Revenue growth management during inflation and how to protect your margins
There’s no doubt that price has always been a key component of RGM (Revenue Growth Management) strategy for Consumer Products Manufacturers like you, but in recent weeks, the debate and the attention given to the P&L is even more relevant.
The more obvious factor is that inflation is back after some decades and may stay much longer than we initially thought. But offsetting costs to increase labor and materials is complicated. Competitive pressure and the lack of clarity around price components, makes retailers completely reluctant to accepting any increase in prices.
Our take on a holistic approach to RGM
Combining different elements of RGM instead of moving the price as a stand-alone lever provides interesting opportunities.
Price and Promotion: Reshaping price and promotional mix is your first action item. According to a recent study of Nielsen, the current average price elasticities of consumers are comparable to the pre-COVID period, but at both product and category levels there is a fair amount of variation. On the promotional side, the reduction of activities in 2020 has slightly affected the long-term baseline in different categories. So, sensitivity on both price and promotion has to be re-evaluated and combined to position products in terms of price corridors and promotional pressure to better understand how to react to price reductions and promotional tactics of competitors. Reducing promotional activities on products with (new) low promotional sensitivity or understanding of how fast and heavily to react to price changes of competitors, are key elements to gain back some points of direct margin.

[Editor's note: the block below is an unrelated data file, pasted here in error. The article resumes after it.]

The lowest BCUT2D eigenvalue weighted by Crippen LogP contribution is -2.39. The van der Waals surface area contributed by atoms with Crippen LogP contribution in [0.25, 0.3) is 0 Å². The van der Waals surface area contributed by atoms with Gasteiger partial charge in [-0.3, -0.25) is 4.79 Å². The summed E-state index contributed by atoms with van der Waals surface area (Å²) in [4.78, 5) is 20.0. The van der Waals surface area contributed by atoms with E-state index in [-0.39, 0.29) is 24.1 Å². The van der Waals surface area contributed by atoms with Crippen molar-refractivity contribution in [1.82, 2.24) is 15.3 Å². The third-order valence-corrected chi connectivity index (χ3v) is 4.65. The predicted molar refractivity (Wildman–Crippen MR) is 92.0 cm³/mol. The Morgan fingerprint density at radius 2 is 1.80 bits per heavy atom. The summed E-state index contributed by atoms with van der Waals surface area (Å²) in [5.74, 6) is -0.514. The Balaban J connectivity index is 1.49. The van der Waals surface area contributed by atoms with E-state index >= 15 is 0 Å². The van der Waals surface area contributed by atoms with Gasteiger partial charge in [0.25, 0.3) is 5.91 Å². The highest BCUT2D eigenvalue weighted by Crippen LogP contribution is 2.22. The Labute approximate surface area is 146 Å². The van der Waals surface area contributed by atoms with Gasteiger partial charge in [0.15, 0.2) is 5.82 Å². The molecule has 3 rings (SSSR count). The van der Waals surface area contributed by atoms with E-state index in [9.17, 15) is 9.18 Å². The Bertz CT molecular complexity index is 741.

Price and assortment: Revision and simplification of assortments focusing on the most relevant items has already been one of the levers to pull in reaction to supply chain disruption. You may also pair the analysis of the incrementality index of different products with price sensitivity to determine the real and potential margin of a different assortment mix. This is another path to be explored to enhance financial performance. Also, consider and negotiate with retailers on “Every Day Low Price” for some products to protect consumer buying power. This can create loyalty and build retention within low-income segments of consumers, providing positive results to the medium-term margin.
Price pack architecture: Here, the connection is immediate with ecommerce and it’s a more important role for the majority of consumer products categories. Reshaping your product portfolio with an offering dedicated to the online channel is a must for today’s and tomorrow’s profitability. Thinking “outside of the box” to manage different price elasticity across channels and “thinking about the box” to create new packaging to attract the online shopper while easing delivery and reducing the cost of shipping are also important.
A short time ago, I heard that complexity is good because it is an opportunity to create a competitive advantage. In the new frontier of the RGM, primarily in the analytics space, Consumer Products Manufacturers like you, can find the tools to understand the new reality and, more importantly, the drivers to generate opportunities of profitable growth in spite of the complex and contradictory scenarios we now face.
Watch this video to learn more about managing RGM.
Everyone in consumer products manufacturing wants it